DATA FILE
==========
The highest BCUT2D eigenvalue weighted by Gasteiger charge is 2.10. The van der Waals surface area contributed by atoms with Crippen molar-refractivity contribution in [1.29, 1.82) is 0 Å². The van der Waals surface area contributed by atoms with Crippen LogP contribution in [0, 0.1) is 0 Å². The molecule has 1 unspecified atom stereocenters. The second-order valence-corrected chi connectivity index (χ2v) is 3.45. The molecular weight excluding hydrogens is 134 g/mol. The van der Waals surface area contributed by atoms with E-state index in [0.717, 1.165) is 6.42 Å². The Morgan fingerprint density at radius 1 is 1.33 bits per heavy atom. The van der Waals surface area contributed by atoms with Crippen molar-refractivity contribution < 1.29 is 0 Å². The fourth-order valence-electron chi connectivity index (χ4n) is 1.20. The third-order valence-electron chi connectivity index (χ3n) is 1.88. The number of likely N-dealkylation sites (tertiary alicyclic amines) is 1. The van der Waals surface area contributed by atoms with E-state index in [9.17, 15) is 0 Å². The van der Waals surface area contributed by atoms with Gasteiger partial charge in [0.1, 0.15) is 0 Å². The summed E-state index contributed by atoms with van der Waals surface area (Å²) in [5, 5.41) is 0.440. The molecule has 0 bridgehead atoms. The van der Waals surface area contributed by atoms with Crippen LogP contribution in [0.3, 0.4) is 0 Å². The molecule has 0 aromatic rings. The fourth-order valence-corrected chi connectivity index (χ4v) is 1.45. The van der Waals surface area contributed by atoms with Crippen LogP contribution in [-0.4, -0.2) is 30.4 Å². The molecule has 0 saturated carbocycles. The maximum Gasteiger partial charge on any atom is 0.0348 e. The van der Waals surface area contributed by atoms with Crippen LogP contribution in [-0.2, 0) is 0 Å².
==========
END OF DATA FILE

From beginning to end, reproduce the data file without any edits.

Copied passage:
The highest BCUT2D eigenvalue weighted by Gasteiger charge is 2.10. The van der Waals surface area contributed by atoms with Crippen molar-refractivity contribution in [1.29, 1.82) is 0 Å². The van der Waals surface area contributed by atoms with Crippen LogP contribution in [0, 0.1) is 0 Å². The molecule has 1 unspecified atom stereocenters. The second-order valence-corrected chi connectivity index (χ2v) is 3.45. The molecular weight excluding hydrogens is 134 g/mol. The van der Waals surface area contributed by atoms with E-state index in [0.717, 1.165) is 6.42 Å². The Morgan fingerprint density at radius 1 is 1.33 bits per heavy atom. The van der Waals surface area contributed by atoms with Crippen molar-refractivity contribution < 1.29 is 0 Å². The fourth-order valence-electron chi connectivity index (χ4n) is 1.20. The third-order valence-electron chi connectivity index (χ3n) is 1.88. The number of likely N-dealkylation sites (tertiary alicyclic amines) is 1. The van der Waals surface area contributed by atoms with E-state index in [9.17, 15) is 0 Å². The van der Waals surface area contributed by atoms with Gasteiger partial charge in [0.1, 0.15) is 0 Å². The summed E-state index contributed by atoms with van der Waals surface area (Å²) in [5, 5.41) is 0.440. The molecule has 0 bridgehead atoms. The van der Waals surface area contributed by atoms with Crippen LogP contribution in [0.3, 0.4) is 0 Å². The molecule has 0 aromatic rings. The fourth-order valence-corrected chi connectivity index (χ4v) is 1.45. The van der Waals surface area contributed by atoms with Crippen LogP contribution in [-0.4, -0.2) is 30.4 Å². The molecule has 0 saturated carbocycles. The maximum Gasteiger partial charge on any atom is 0.0348 e. The van der Waals surface area contributed by atoms with Crippen LogP contribution in [-0.2, 0) is 0 Å².